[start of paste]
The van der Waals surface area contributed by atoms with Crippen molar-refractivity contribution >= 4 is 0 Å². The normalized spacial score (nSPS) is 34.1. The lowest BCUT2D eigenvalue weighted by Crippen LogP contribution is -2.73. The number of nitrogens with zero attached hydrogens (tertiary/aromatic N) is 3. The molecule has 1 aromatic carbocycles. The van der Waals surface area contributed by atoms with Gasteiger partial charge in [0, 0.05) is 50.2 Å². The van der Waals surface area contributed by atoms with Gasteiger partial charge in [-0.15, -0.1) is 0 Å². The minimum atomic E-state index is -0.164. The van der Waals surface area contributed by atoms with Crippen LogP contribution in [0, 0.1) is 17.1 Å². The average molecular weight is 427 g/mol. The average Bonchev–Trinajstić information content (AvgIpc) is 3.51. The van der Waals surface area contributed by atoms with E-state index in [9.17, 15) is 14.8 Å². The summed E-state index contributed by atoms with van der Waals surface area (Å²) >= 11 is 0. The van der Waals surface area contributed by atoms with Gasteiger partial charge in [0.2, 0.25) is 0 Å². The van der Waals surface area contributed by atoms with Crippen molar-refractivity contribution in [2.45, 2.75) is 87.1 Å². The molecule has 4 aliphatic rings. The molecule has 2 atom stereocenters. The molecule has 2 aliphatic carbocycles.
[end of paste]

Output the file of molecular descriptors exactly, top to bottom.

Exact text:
The van der Waals surface area contributed by atoms with Crippen molar-refractivity contribution >= 4 is 0 Å². The normalized spacial score (nSPS) is 34.1. The lowest BCUT2D eigenvalue weighted by Crippen LogP contribution is -2.73. The number of nitrogens with zero attached hydrogens (tertiary/aromatic N) is 3. The molecule has 1 aromatic carbocycles. The van der Waals surface area contributed by atoms with Gasteiger partial charge in [0, 0.05) is 50.2 Å². The van der Waals surface area contributed by atoms with Gasteiger partial charge in [-0.15, -0.1) is 0 Å². The minimum atomic E-state index is -0.164. The van der Waals surface area contributed by atoms with Crippen LogP contribution in [0, 0.1) is 17.1 Å². The average molecular weight is 427 g/mol. The average Bonchev–Trinajstić information content (AvgIpc) is 3.51. The van der Waals surface area contributed by atoms with E-state index in [9.17, 15) is 14.8 Å². The summed E-state index contributed by atoms with van der Waals surface area (Å²) >= 11 is 0. The van der Waals surface area contributed by atoms with Gasteiger partial charge in [0.2, 0.25) is 0 Å². The van der Waals surface area contributed by atoms with Crippen molar-refractivity contribution in [2.45, 2.75) is 87.1 Å². The molecule has 4 aliphatic rings. The molecule has 2 atom stereocenters. The molecule has 2 aliphatic carbocycles.